2 Chronicles 13:22
And the rest of the acts of Abijah, and his ways, and his sayings, are written in the story of the prophet Iddo.
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(22) And his ways and his sayings.—Or works. The same word has just been rendered acts. There is an alliteration in the Hebrew, u-derākhav u-debhārav.

Story.Midrash. See margin. For the source here referred to, see Introduction, § 6.

13:1-22 Abijah overcomes Jeroboam. - Jeroboam and his people, by apostacy and idolatry, merited the severe punishment Abijah was permitted to execute upon them. It appears from the character of Abijah, 1Ki 15:3, that he was not himself truly religious, yet he encouraged himself from the religion of his people. It is common for those that deny the power of godliness, to boast of the form of it. Many that have little religion themselves, value it in others. But it was true that there were numbers of pious worshippers in Judah, and that theirs was the more righteous cause. In their distress, when danger was on every side, which way should they look for deliverance unless upward? It is an unspeakable comfort, that our way thither is always open. They cried unto the Lord. Earnest prayer is crying. To the cry of prayer they added the shout of faith, and became more than conquerors. Jeroboam escaped the sword of Abijah, but God struck him; there is no escaping his sword.Jeroboam's death was a judgment upon him for his sins. Chronologically speaking, his death is here out of place, for he outlived Abijah at least two years (compare the marginal reference and 1 Kings 15:9); but the writer, not intending to recur to his history, is naturally led to carry it on to its termination. 20. Neither did Jeroboam recover strength again in the days of Abijah—The disastrous action at Zemaraim, which caused the loss of the flower and chivalry of his army, broke his spirits and crippled his power.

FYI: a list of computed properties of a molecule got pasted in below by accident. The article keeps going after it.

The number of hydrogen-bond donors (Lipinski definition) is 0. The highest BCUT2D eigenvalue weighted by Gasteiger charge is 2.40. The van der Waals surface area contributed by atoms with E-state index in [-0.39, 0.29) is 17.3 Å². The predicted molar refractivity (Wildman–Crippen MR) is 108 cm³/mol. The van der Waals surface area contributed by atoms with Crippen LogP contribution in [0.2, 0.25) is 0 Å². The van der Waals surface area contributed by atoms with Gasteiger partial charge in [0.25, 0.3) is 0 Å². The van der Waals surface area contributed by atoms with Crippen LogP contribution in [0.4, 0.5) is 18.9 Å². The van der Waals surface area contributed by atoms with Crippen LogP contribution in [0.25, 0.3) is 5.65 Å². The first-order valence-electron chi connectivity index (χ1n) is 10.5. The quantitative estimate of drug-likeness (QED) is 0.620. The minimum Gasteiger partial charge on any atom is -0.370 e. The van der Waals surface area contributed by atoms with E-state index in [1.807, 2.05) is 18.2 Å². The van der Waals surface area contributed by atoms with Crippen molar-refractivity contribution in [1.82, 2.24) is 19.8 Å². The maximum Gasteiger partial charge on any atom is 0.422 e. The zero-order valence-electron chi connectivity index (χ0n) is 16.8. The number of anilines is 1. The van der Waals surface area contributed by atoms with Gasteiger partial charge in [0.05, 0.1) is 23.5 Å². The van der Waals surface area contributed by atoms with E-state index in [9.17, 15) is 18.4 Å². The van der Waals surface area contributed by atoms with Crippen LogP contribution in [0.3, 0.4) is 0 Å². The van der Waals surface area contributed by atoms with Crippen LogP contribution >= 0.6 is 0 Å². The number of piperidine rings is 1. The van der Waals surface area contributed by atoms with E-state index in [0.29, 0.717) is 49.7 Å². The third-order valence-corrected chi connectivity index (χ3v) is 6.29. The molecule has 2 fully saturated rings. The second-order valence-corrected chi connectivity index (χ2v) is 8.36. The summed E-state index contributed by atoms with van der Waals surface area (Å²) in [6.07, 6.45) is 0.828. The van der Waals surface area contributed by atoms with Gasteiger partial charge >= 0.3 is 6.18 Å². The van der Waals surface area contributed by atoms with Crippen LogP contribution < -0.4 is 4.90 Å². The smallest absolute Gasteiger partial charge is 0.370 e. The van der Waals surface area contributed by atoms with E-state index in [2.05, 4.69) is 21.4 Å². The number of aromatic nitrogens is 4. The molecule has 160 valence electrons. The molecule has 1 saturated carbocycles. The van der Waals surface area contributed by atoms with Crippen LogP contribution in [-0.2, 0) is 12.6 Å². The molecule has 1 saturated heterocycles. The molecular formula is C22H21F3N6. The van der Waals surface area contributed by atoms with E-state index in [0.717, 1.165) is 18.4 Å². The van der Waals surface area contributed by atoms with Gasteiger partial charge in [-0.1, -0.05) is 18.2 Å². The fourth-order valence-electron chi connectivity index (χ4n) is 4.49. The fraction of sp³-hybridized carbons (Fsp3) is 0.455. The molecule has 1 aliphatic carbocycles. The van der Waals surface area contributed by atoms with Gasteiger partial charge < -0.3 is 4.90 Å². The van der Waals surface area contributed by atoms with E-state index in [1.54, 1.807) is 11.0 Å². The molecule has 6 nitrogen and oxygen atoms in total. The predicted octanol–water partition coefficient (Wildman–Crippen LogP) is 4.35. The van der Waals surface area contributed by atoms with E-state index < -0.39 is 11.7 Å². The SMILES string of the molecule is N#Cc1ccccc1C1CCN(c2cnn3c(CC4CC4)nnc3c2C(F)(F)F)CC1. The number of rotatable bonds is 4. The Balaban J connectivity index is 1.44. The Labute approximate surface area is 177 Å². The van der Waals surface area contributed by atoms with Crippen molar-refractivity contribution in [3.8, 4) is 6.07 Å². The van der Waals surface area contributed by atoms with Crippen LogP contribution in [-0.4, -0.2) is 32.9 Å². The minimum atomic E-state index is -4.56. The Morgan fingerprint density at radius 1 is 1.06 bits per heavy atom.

the Lord struck him, and he died—that is, Jeroboam. He lived, indeed, two years after the death of Abijah (1Ki 14:20; 15:9). But he had been threatened with great calamities upon himself and his house, and it is apparently to the execution of these threatenings, which issued in his death, that an anticipatory reference is here made.

No text from Poole on this verse.

And the rest of the acts of Abijah, and his ways, and his sayings,.... Not only his warlike actions, and his course of life, but some remarkable sayings of his, he being a man of wisdom and eloquence, as his above speech shows:

are written in the story of the prophet Iddo; who might write the history of his own times; see 1 Kings 15:7.

And the rest of the acts of Abijah, and his ways, and his sayings, are written in the story of the prophet Iddo.
22. in the story] R.V. in the commentary, Heb. midrash. See Introduction, § 5.

Iddo] See note on 2 Chronicles 9:29.

Verse 22 - The story of the Prophet Iddo, If this be the same work as that mentioned in 2 Chronicles 12:15 (see our note there),it is, at any rate, not called by the same title, but by the name well known for memoirs, of Midrash.

2 Chronicles 13:22As to the מדרשׁ of the prophet Iddo, see the Introduction.

13:23 (2 Chronicles 14:1). This is remarked here, because this rest was also a result of Abijah's great victory over Jeroboam.

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